The University of Dundee team are renowned for their academic contributions to tropical disease research. Together, they integrate many disciplines directed towards the discovery of new therapies for tropical diseases.
The £8.1 million grant will allow them to add a team of 16 scientists to their existing 60 and to span all the disciplines needed to go from biology to drug design, synthesis and testing. The new activities will be housed in the newly completed Centre for Interdisciplinary Research at the University, a £20 million building specialising in tropical disease research, diabetes and cancer. Professors Ferguson said, "We are delighted with the enthusiasm, good-will and financial support we have received from The University and the Wellcome Trust to get this underway. This initiative will have a major impact on those suffering from these appalling diseases."
The total project, including the construction and equipping of the new state-of-the-art laboratories, will cost about £13 million over the next 5 years. While the lion’s share of the additional research and development activity will be met by the Wellcome Trust award, very significant investments in infrastructure and academic appointments have been made by The University of Dundee itself, by the Scottish Higher-Education Funding Council (in the form of a strategic research development grant of £1.5 million to Dundee, Glasgow and St Andrews Universities) and by The Wolfson Foundation, who gave £2 million to help construct the new laboratories.
Professor Ferguson commented "Getting all the pieces in place to carry out a serious drug discovery programme in an academic environment is virtually unprecedented and quite demanding. Everyone in the team has done a fantastic job. We all bring different blends of scientific expertise to the project and, most importantly, share the vision of translating our knowledge into new therapies for neglected diseases.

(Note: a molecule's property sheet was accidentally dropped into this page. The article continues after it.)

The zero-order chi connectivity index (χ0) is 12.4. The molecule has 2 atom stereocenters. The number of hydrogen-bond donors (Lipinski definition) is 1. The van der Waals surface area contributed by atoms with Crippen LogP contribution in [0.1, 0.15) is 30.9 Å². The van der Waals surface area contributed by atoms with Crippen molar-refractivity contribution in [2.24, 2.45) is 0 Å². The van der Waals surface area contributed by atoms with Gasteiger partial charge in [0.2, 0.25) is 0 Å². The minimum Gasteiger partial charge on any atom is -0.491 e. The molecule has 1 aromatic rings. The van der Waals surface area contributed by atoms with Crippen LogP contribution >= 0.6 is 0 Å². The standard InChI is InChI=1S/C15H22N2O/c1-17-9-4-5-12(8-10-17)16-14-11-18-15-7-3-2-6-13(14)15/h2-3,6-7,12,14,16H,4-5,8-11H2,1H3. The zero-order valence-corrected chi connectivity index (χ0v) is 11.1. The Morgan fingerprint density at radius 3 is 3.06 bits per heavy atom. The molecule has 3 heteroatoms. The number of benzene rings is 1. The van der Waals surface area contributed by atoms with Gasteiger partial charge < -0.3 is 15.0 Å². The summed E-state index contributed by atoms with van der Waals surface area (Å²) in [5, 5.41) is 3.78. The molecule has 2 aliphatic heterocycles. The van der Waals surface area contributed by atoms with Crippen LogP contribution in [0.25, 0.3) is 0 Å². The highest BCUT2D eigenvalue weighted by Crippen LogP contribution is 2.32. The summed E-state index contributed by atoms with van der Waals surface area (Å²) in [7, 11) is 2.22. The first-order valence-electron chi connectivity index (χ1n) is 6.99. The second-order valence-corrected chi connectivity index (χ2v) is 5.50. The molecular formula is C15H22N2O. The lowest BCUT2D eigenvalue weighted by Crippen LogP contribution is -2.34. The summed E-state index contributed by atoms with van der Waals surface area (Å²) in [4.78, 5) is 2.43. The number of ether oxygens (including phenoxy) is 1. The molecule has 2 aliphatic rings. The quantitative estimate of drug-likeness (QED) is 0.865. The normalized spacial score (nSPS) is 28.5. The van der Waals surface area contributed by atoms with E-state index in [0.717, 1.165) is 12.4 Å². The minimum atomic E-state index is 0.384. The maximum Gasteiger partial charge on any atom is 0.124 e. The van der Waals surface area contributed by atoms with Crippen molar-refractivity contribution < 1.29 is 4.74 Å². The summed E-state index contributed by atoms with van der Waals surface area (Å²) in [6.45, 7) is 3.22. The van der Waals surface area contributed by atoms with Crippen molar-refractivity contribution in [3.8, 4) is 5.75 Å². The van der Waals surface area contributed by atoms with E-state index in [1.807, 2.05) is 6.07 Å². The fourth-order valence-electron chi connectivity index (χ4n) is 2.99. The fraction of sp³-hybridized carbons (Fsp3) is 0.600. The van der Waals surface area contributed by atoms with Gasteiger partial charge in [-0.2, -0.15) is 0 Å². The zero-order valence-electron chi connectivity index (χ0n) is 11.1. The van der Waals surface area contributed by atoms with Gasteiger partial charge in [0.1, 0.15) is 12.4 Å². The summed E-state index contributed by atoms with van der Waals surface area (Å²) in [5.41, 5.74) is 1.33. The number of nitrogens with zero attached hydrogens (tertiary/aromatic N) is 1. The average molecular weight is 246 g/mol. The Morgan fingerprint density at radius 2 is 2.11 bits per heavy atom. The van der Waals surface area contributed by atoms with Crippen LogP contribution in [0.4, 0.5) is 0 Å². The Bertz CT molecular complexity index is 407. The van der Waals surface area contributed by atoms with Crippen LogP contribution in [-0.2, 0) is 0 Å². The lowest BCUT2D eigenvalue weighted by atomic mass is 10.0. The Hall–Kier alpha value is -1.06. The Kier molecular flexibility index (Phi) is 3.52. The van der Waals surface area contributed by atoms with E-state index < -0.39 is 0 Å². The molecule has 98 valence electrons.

"We are particularly pleased to welcome on board Professor Julie Frearson, recruited from the company Cambridge BioFocus plc, who will set up and oversee our compound screening facility, Professor Ian Gilbert, recruited from Cardiff University, who will supervise the medicinal chemistry, and Dr Ruth Brenk, recruited from The University of California, San Francisco, who will bolster our computational chemistry and drug design."
Dr Mark Walport, Director of the Wellcome Trust said, "Many drugs currently used to treat important diseases in the world's poorest countries, such as sleeping sickness and leishmaniasis, are no longer effective and may have serious side effects.
"We hope that this exciting project will translate the insights arising from basic research into new or improved treatments for the millions of people whose lives and livelihoods are threatened daily by tropical infectious diseases.
"Wellcome Trust funding is bridging a wide funding gap in the UK allowing health researchers involved in early-stage drug discovery projects to advance promising innovations to a stage where they become attractive to public/private partnerships and the commercial sector for further development."